Kudos to the Naperville city council for cutting back on expenses. The council continues to make valiant efforts to find ways to trim expense. There are only so many ways to continue to trim the ‘fat’.
Maybe it’s time to cut back on useless overlapping work. I say start with the Historic Preservation Commission, in fact, why not just abolish it. Even though the expense involved is minimal, the fact that 11 commission members waste time serves no purpose, other than 11 people saying they are on the Historic Preservation Commission; impressive yes, but serving no purpose.
According to the city’s website, “the Historic Preservation Commission reviews and make recommendations on applications for Certificates of Appropriateness (COA’s)”. Sounds good and straight forward. However prior to the Kroehler Mansion COA appeal, there were 16 CAO’s for demolition, 12 were denied by HPC, 8 were appealed to the Naperville city council, and all 8 were approved. Now with the Kroehler appeal being approved by the city council that makes it 9 for 9 with appeals being approved by the council.
Watch and listen as resident Tim Messer makes the statement to the city council:
That begs two questions:
1) Why didn’t the other four denials appeal to the city council for approval with a 100% chance of being approved?
2) Why not simply abolish the commission and have all COA’s present directly to the city council for approval , with all being approved?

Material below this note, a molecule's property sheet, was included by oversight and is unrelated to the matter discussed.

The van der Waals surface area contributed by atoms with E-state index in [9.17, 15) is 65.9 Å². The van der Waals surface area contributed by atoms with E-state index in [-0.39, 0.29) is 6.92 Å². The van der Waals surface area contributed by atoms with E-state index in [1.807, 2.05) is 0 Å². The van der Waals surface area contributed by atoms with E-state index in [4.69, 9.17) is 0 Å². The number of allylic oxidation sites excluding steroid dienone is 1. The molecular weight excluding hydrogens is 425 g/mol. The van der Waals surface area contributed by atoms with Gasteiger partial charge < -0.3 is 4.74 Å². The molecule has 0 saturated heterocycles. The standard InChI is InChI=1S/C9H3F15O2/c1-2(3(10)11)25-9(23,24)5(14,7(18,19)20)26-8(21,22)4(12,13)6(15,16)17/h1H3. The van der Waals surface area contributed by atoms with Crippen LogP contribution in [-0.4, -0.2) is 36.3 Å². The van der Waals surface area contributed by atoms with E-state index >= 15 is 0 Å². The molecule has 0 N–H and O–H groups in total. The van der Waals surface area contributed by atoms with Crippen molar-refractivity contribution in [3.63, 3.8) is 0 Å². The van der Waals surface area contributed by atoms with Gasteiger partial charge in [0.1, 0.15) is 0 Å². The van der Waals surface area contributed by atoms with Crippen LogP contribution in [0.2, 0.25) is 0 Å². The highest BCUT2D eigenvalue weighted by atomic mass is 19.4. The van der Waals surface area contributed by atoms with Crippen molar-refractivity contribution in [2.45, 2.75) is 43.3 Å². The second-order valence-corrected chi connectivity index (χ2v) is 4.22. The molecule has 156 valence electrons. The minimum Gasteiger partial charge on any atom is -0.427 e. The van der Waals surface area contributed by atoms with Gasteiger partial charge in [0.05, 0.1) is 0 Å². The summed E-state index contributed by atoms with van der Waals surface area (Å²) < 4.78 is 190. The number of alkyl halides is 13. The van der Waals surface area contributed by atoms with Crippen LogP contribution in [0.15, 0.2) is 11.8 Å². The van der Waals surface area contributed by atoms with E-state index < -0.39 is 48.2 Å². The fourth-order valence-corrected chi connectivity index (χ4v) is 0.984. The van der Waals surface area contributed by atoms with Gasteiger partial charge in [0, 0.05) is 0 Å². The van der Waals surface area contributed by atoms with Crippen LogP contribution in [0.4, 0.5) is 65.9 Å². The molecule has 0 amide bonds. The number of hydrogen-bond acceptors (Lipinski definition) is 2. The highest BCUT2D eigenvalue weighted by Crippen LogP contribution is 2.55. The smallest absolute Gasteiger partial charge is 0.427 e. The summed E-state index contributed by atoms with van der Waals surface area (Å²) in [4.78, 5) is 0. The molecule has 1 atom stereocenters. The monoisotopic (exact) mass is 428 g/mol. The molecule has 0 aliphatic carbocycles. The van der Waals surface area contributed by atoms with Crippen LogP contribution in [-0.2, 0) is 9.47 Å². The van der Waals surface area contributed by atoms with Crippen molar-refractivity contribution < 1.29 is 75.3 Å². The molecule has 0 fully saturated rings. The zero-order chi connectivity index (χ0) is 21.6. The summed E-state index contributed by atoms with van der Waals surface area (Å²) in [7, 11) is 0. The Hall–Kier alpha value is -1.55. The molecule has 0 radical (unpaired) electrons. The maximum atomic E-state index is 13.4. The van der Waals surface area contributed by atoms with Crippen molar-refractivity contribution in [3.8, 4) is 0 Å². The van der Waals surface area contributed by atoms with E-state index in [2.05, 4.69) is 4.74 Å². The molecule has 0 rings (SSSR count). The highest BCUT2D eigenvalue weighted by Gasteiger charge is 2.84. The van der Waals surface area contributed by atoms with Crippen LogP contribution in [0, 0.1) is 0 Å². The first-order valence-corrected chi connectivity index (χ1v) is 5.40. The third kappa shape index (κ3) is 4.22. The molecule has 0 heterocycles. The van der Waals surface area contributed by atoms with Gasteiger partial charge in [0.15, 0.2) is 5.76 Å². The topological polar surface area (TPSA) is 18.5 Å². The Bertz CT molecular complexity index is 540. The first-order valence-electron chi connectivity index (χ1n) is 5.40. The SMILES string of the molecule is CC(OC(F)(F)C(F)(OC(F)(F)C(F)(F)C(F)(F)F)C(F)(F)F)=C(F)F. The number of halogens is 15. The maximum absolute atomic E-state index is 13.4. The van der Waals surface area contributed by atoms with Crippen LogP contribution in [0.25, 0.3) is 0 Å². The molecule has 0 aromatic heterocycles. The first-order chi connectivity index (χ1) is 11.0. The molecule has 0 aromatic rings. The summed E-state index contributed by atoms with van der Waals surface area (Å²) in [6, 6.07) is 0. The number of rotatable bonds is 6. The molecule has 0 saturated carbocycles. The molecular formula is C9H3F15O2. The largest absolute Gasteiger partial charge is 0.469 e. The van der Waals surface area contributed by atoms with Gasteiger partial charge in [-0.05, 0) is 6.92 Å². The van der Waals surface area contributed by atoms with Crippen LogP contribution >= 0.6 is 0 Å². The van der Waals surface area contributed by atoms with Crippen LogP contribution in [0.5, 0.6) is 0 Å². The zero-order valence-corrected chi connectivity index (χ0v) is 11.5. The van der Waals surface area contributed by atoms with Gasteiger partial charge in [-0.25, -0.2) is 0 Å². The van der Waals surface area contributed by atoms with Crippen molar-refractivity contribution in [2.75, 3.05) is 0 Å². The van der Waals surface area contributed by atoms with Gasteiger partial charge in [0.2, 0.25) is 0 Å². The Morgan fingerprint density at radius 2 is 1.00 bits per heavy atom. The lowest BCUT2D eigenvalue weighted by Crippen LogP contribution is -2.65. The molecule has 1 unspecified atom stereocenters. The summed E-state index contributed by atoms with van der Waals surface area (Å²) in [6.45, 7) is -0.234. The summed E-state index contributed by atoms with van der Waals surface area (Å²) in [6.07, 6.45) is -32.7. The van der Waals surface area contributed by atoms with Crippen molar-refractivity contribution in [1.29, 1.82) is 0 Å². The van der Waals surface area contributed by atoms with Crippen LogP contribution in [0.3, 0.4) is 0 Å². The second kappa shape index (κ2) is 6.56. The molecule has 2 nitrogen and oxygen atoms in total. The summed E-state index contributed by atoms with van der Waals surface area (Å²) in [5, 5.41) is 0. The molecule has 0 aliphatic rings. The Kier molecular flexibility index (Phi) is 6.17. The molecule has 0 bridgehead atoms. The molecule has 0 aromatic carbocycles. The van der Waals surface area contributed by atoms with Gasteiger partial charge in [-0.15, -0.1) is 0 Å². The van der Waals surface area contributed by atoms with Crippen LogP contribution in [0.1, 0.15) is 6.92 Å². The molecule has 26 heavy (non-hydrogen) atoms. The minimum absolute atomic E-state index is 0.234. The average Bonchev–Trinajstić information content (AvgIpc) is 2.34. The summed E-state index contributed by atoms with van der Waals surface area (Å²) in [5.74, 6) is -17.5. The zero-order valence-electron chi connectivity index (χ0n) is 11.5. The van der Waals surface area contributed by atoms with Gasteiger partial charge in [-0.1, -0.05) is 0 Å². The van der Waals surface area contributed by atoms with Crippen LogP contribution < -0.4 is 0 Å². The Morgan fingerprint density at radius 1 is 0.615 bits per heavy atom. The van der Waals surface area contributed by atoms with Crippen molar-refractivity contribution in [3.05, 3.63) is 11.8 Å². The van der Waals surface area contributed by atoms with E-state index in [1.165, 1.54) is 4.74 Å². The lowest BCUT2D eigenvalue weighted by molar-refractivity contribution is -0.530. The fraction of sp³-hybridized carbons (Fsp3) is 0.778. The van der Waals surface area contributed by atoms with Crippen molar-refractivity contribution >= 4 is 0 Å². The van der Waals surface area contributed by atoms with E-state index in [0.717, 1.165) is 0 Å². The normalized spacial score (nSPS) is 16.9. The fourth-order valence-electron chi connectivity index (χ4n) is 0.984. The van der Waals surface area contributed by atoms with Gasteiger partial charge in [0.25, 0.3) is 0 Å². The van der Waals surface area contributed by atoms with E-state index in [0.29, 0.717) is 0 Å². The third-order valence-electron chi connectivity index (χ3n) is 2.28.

Obviously there is a disconnect between what the Historic Preservsation Commission is charged to do, and the Naperville city council’s interpretations of its own guidelines.
It’s a complete waste of everyone’s time.
But what about those nifty business cards…would have to find another use I suppose. Maybe all those fishbowls in the restaurants are lonely…maybe scratch paper.
Thank you Grant W. It’s always good to hear your take on situations.
This is nickel and dime stuff when there are still serious dollars on the table that could be eliminated.
For example if the Naperville Park District were eliminated by ballot referendum and rolled into the city then the highest paid civil servant job in DuPage County could be eliminated. Along with a Chief of Police that oversees only around half a dozen full time Park Police Officers.
There are major admin redundancies that could be eliminated. The vehicle maintenance and motor pool that would go away. The office space that would be eliminated and would become available for public use.
These are just a few of the cost reductions that could be realized by rolling the Park District back into the City government that would save millions annually. Not to mention saving the costs related to maintaining, supporting and conducting elections for Park District Board members.
There are untapped synergies here that could significantly reduce the property taxes of every Naperville resident. It is a idea that should be seriously discussed and considered.
It’s not even ‘nickel and dime’ stuff, since the HPC is voluntary. It’s more about not wasting time and energy, since the council does not typically uphold the recommendation of the HPC.You have to ask yourself, ‘what’s the purpose’.
Since they require city staff support, which is not volunteer, it is nickels and dimes as well.
Jim, I stand corrected, even though at this moment, I am sitting.
I don’t disagree with your observation that the City Council, or PZC, could be relied upon to do the same work as the HPC. But, if I’m not mistaken, the HPC is made up of volunteers, so I don’t believe that it would save the City any money.
The idea of abolishing the HPC is not to save money, it is meant to save time and work, that appears meaningless, since appealing to the city council reverses the recommendation of the HPC.